Copyright Infringement Part of Advertising?

Copyright debate

From Tech Dirt 14/09/09:

Famed rapper 50 Cent (Curtis Jackson) was apparently on CNBC recently talking about his "business acumen." I have to admit that having three different people all trying to interview him at once is rather annoying -- as they almost never let him complete a thought. However, when they ask him about piracy, and whether or not it makes him angry (around 2 minutes), he responds that: he sees it as a part of the marketing of a musician, because "the people who didn't purchase the material, they end up at the concert." He says that people can fall in love with the music either way, and then they'll go to concerts. He notes that you can't stop piracy either way, so why try to fight it?

The idea that low grade quality material – be that music, film or other content – on the net can actually fuel consumption for the genuine article is far from new. It’s also a theory to which I wholeheartedly subscribe and have witnessed certain behavioural trends which bear it out many times.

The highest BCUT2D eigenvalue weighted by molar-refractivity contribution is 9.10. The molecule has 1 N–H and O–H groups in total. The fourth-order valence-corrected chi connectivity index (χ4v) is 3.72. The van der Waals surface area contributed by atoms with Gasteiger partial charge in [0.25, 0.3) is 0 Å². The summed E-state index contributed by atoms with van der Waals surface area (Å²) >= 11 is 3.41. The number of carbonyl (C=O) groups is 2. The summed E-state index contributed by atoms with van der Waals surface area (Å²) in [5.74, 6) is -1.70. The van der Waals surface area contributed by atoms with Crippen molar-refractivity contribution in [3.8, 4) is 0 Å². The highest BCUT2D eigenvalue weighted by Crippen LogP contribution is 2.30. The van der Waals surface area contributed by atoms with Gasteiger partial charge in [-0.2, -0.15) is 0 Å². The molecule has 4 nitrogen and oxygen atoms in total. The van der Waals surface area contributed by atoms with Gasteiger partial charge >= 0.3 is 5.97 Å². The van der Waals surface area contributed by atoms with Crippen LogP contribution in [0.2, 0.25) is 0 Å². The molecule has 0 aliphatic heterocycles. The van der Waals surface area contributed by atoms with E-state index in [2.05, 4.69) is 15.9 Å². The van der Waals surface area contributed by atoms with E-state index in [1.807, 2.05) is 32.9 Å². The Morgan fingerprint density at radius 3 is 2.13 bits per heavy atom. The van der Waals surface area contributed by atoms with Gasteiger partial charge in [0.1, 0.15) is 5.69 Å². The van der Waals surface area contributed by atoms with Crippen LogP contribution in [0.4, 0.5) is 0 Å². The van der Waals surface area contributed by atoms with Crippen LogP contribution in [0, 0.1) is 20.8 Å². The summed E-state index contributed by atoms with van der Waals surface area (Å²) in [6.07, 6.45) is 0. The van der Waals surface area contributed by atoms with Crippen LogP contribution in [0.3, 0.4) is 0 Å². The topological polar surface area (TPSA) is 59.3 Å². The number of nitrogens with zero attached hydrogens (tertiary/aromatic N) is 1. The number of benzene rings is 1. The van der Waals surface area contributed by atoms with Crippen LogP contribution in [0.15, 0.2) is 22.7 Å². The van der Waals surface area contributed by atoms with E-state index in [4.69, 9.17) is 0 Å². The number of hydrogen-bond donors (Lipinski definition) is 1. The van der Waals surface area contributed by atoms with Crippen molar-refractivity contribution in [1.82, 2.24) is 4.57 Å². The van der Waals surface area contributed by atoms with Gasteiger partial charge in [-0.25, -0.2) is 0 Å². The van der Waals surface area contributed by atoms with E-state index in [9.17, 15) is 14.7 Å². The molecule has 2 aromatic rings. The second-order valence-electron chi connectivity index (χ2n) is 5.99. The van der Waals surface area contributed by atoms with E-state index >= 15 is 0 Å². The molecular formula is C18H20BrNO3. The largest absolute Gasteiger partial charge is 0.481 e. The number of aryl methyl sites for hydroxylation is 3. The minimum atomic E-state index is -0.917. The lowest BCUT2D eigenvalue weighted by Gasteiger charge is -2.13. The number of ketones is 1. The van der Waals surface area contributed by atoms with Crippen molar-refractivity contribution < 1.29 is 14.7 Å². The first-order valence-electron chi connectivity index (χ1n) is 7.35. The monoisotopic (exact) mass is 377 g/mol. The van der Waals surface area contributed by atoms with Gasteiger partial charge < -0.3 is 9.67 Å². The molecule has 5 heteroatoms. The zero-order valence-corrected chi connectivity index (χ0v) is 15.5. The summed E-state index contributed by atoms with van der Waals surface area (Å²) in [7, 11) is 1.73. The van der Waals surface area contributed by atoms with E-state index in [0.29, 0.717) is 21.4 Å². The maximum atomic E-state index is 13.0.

I’ve always argued that such problems must be dealt with at the source; punishing those who would never have bought the content in the first place makes little sense.

More liberal concepts of copyright and methods of rights management are growing in popularity and many of the proponents are content producers themselves. For instance, Leo Laporte of TWiT fame often draws an analogy between content producers making material available online and street-side fruit sellers in New York. His theory, of course, is that while a small minority of ‘theft’ occurs, this pales in significance to the greater volume of sales gained by virtue of the optimised location with greater public access and a certain extent of ‘sampling’ of goods.

Comments

  1. For a long time I've assumed that piracy and counterfeiting of goods is part of the process of price discrimination.

    That is, the people who produce the original item arrange for the item to be pirated/counterfeited to perhaps a poorer quality so that they can sell it in a market and for a price that would be detrimental to their brand.

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